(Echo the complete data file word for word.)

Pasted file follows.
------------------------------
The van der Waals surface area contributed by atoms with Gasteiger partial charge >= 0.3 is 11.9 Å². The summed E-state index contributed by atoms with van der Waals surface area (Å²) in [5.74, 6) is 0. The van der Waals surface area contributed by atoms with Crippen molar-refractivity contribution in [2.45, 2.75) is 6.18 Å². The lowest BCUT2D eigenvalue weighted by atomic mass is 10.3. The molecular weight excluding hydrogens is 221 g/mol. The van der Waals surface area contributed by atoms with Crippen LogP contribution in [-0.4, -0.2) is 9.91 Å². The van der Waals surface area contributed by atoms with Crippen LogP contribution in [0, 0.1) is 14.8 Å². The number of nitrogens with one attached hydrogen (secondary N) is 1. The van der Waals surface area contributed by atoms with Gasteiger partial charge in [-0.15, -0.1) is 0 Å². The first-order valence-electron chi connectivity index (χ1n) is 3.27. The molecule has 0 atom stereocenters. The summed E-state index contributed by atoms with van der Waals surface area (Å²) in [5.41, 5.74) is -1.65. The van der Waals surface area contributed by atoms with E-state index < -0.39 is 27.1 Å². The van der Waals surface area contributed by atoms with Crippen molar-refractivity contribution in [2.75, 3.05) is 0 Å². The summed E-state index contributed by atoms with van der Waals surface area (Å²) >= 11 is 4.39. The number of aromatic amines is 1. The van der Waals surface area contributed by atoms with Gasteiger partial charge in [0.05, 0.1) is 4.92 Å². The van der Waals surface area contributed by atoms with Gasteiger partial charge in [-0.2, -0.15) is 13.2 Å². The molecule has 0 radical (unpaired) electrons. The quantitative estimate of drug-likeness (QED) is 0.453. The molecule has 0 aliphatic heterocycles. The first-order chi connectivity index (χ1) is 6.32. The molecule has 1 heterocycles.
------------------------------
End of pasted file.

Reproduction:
The van der Waals surface area contributed by atoms with Gasteiger partial charge >= 0.3 is 11.9 Å². The summed E-state index contributed by atoms with van der Waals surface area (Å²) in [5.74, 6) is 0. The van der Waals surface area contributed by atoms with Crippen molar-refractivity contribution in [2.45, 2.75) is 6.18 Å². The lowest BCUT2D eigenvalue weighted by atomic mass is 10.3. The molecular weight excluding hydrogens is 221 g/mol. The van der Waals surface area contributed by atoms with Crippen LogP contribution in [-0.4, -0.2) is 9.91 Å². The van der Waals surface area contributed by atoms with Crippen LogP contribution in [0, 0.1) is 14.8 Å². The number of nitrogens with one attached hydrogen (secondary N) is 1. The van der Waals surface area contributed by atoms with Gasteiger partial charge in [-0.15, -0.1) is 0 Å². The first-order valence-electron chi connectivity index (χ1n) is 3.27. The molecule has 0 atom stereocenters. The summed E-state index contributed by atoms with van der Waals surface area (Å²) in [5.41, 5.74) is -1.65. The van der Waals surface area contributed by atoms with E-state index < -0.39 is 27.1 Å². The van der Waals surface area contributed by atoms with Crippen molar-refractivity contribution in [2.75, 3.05) is 0 Å². The summed E-state index contributed by atoms with van der Waals surface area (Å²) >= 11 is 4.39. The number of aromatic amines is 1. The van der Waals surface area contributed by atoms with Gasteiger partial charge in [0.05, 0.1) is 4.92 Å². The van der Waals surface area contributed by atoms with Gasteiger partial charge in [-0.2, -0.15) is 13.2 Å². The molecule has 0 radical (unpaired) electrons. The quantitative estimate of drug-likeness (QED) is 0.453. The molecule has 0 aliphatic heterocycles. The first-order chi connectivity index (χ1) is 6.32. The molecule has 1 heterocycles.